December 16, 2011
Reading Chinese poetry with a warm cup of wū lóng tea seems very fitting these days with the arrival of winter and its short, dark, and wet days. The following are two personal favorites of mine written by Bái Jū-Yì (772-846) of the tang dynasty known for his plain, direct, and easily comprehensible style of verse, as well as for his social and political criticism.
Thoughts, interpretations, and comments are always welcome and encouraged.
A Bloom is not a Bloom
A bloom is not a bloom,
The mist not mist.
It comes at midnight,
And leaves again at dawn.
Arrives like a spring dream, but for how long?
Departs like morning clouds, without a trace.
Reading Lǎo Zǐ
Those who speak do not know, while the ones that do are silent.
These are the words I’ve heard from the old gentleman (Lǎo Zǐ).
If the old gentleman knew the way,
Then for what reason did he write five-thousand characters.
December 3, 2011
On June 11, 1966, a 30-year-old male worker from the capitol airport presented at the clinic.
The patient has suffered with prostate inflammation for over half a year, for which he has taken numerous western medications, and results have been less than ideal.
Current signs and symptoms: lumbar pain, occasional lower abdominal pain, which was sometimes accompanied by sagging, distension and pain in the testicles, occasional painful urination, sticky, milky white colored discharge exuding from the urethra, frequent and scanty urination with a reddish-yellow color, a dry mouth with a desire to drink, a white tongue coating with a slimy root, and a wiry-slippery pulse.
This is a pattern of damp stasis and obstruction, for which treatment should involve disinhibiting dampness, and transforming stasis. Zhū Líng Tāng (Polyporus Decoction) with Shēng Yǐ Rén and Dà Huáng was prescribed.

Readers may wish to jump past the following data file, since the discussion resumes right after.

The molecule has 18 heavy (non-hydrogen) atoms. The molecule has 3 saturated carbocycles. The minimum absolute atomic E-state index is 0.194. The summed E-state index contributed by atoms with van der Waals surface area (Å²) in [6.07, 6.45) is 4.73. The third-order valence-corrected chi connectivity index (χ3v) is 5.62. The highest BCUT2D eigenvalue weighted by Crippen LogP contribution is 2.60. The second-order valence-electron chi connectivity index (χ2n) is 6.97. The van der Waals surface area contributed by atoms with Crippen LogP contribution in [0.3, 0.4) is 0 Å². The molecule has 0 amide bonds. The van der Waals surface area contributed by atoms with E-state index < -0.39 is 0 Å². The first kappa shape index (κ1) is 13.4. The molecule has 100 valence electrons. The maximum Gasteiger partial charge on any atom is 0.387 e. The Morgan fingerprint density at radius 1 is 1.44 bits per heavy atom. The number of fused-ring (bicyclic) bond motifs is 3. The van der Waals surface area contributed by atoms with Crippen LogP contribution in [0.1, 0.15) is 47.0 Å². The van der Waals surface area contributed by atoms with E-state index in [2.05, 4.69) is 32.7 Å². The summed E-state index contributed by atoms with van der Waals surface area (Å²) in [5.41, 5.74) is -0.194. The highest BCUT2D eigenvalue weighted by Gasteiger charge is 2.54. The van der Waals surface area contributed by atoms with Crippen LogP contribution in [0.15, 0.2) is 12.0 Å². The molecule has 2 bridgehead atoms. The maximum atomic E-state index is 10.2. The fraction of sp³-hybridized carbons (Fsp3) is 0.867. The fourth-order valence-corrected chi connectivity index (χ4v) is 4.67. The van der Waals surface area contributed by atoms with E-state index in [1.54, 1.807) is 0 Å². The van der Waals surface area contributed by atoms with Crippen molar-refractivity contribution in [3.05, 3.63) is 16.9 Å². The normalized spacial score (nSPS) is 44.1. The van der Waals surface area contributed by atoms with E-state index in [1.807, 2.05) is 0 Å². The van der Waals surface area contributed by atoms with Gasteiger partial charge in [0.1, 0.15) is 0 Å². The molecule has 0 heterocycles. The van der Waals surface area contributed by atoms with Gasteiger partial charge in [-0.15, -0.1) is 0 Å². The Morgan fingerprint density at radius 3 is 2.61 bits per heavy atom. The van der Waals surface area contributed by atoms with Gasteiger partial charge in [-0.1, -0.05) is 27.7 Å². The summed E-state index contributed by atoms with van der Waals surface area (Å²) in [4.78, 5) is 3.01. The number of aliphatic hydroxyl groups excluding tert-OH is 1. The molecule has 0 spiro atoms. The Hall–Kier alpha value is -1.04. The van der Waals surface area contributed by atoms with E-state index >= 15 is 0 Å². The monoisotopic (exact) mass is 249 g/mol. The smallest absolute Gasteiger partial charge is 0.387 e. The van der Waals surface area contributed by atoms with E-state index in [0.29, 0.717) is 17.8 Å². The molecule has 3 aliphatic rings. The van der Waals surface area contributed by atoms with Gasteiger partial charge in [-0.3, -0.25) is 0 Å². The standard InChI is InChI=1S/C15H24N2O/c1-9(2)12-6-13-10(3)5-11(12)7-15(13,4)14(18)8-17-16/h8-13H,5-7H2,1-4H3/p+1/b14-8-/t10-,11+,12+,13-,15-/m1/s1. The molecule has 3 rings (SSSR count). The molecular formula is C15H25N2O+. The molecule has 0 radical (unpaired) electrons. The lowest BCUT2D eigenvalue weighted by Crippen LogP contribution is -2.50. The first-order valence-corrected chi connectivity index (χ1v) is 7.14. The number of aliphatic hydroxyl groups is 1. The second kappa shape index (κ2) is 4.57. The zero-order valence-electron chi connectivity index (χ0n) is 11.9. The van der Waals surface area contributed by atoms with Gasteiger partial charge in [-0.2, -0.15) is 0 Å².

Zhū Líng 3 qián
Zé Xiè 4 qián
Huá Shí 5 qián
Shēng Yǐ Rén 1 liǎng
Shēng Ē Jiāo 3 qián
Dà Huáng 1 qián
Results: After taking only two packages of the formula, his symptoms were greatly reduced. Because the lumbar pain was still present, Chái Hú Guì Zhī Gān Jiāng Tāng (Bupleurum, Cinnamon Bark, and Dried Ginger Decoction) was added to the above formula.
After a half a month on the formula, all his symptoms were basically gone.
December 2, 2011
On June 14, 1965, a 74-year-old female presented at the clinic suffering from angina pectoris. Her condition had lasted many years, and she commonly experienced severe pain in the anterior chest. Whenever the symptoms would arise, she was unable to lie down, and had difficulty breathing, for which she would take various medications including, nitro-glycerine, and sulphanilamide. In addition, she sweat copiously, had a dry mouth without a desire to drink, dry stools, a thick-white tongue coating, and a wiry-thin pulse.
This is a pattern of phlegm, and thin-fluids obstruction in the chest, with blood-stasis in the collaterals. Treatment should involve transforming phlegm, freeing yáng, eliminating stasis, and freeing the vessels, with a modified version of Guā Lóu Xiè Bái Bàn Xià Tāng (Trichosanthes, Chinese Chive, and Pinellia Decoction)
Guā Lóu 1.5 liǎng
Xiè Bái 9 qián
Bàn Xià 2.5 liǎng
Bái Jiǔ 2 liǎng
Guì Zhī 3 qián
Zhǐ Shí 3 qián
Táo Rén 3 qián
Chén Pí 1 liǎng
Bái Sháo 4 qián
Results: After taking three packages of the above formula, the pain had decreased, and pain was only felt after exertion. 4 qián of Fú Líng was added to the formula, and another six packages were administered. At this point the pain was quite sporadic, so the formula was continued. After one month, the chest pain had ceased, and there was no relapse.